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November 8, 2010 8:00 AM, EST

Manufacturers Raise Truck Tire Prices

8% Boost Is Second This Year
By Dan Leone and Jonathan S. Reiskin, Staff Reporters

This story appears in the Nov. 8 print edition of Transport Topics.

North American truck tire manufacturers have imposed a new round of price increases, generally about 8%, citing higher raw material costs that coincided with greater tire sales and some reports of tire shortages.

It was the tire makers’ second general price increase this year; the first was in May, after commodity prices spiked in April.

Commodity price reports show crude oil nearing its high price for the year, while rubber and steel prices are mixed — lower than peak levels in April but higher than at the start of the year.

Bridgestone Americas said Nov. 1 that its heavy- and medium-duty truck tire prices would increase as much as 8%, along with many of its other prices.

Goodyear Tire & Rubber Co. spokesman Jim Davis confirmed that the company told its dealers of a similar 8% increase, as of Oct. 1.

Michelin North America spokeswoman Amy Friess said the company has “nothing to announce now.”

Yokohama Tires said it would increase prices for car tires by 8% on Dec. 1, and a company spokesman said a notice on truck tires could follow this week.

The previous major round of price increases for tires started around May 1, after commodity prices shot up in April (click here for previous story). Commodities dropped sharply at the end of April, a time that coincided with bad news about government debt in Europe, particularly in Greece.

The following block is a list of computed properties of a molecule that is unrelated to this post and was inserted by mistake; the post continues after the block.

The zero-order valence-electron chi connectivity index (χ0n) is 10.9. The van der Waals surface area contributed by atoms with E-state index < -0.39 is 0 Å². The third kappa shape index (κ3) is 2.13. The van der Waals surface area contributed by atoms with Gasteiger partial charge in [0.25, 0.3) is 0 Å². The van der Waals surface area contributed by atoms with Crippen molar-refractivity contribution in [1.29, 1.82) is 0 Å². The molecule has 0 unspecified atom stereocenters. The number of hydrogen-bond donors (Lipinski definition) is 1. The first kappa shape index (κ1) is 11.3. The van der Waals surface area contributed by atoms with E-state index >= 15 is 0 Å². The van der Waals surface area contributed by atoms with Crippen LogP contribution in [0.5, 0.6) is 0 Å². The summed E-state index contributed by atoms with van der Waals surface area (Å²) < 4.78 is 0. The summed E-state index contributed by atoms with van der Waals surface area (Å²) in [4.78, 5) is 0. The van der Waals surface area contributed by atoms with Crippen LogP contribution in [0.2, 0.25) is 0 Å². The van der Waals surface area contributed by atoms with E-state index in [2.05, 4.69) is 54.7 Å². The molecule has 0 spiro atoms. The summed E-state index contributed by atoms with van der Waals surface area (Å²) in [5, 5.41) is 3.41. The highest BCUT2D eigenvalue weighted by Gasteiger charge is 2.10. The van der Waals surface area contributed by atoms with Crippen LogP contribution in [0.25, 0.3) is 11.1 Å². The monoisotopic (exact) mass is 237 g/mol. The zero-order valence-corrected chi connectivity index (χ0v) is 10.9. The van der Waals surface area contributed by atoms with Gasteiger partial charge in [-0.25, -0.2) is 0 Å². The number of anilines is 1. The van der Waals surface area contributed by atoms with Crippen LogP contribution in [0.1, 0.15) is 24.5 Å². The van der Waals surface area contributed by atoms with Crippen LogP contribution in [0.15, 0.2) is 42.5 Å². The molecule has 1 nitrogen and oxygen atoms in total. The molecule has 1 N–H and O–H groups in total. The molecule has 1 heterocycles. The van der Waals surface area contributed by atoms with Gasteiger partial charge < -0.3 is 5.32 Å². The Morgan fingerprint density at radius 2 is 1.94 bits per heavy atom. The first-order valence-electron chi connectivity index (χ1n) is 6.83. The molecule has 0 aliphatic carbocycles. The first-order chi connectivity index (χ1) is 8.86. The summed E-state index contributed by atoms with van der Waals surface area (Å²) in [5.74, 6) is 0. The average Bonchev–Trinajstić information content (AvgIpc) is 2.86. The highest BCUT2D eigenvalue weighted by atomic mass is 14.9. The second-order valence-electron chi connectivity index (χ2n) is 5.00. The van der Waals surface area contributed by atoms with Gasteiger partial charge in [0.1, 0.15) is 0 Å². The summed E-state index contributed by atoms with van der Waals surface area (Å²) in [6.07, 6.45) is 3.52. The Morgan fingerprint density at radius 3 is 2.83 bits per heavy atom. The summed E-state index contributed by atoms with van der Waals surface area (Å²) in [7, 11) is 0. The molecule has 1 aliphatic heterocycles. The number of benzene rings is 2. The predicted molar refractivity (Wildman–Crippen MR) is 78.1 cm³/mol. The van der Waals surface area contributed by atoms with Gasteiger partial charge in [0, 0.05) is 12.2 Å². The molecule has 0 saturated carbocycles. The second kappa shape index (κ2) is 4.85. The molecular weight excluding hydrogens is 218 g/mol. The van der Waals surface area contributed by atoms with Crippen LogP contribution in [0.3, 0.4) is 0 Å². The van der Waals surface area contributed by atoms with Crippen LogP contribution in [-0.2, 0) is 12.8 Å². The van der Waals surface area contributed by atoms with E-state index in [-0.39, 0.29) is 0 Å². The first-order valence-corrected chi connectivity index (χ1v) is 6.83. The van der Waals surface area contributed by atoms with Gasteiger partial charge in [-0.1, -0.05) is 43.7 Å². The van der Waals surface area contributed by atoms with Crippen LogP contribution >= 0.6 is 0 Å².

Tire companies have been reporting better sales in their earnings statements, reflecting the gradual recovery of the industrial economy. However, they also mentioned higher raw material costs, which drove a quarterly loss for one producer.

Goodyear, the largest U.S. tire manufacturer, posted a $20 million net loss in the third quarter as higher material costs and one-time charges offset the highest quarterly sales figures the company had booked in two years.

The Akron, Ohio, manufacturer lost 8 cents a share for the quarter, compared with a profit of $72 million, or 30 cents a share, in the 2009 quarter.

Quarterly revenue rose to about $5 billion, compared with $4.39 billion in the year-ago quarter, Goodyear said.

Rubber on the Tokyo Commodities Exchange peaked on April 23 at the equivalent of $4.80 a kilogram. The price fell by 37% through Sept. 17 but has been rising since then.

Steel on the London Metal Exchange sold for $595 a metric ton in early April before dropping to $400 in mid-June, but it has risen above $500 since then.

Goodyear said in its Oct. 28 earnings statement that it swung to a loss in the quarter just ended after raw material costs shot up by $412 million and the company racked up $56 million in one-time charges.

In North America, Goodyear’s largest market, quarterly sales rose 17% from last year to $2.2 billion. Original equipment unit volume in North America increased 12%, and replacement tire shipments were up 3%, Goodyear said.

At Michelin & Cie., the world’s second-largest tire maker, third-quarter sales rose to about $6.01 billion from about $5.36 billion a year ago.

Sales of heavy-truck tires surged 27% to about $1.98 billion in the quarter, Michelin reported Oct. 26.

For Cooper Tire & Rubber Co., Findlay, Ohio, quarterly net earnings fell $2 million year-over-year to $47 million. Quarterly revenue declined to $803 million from $883 million, Cooper said Nov. 1.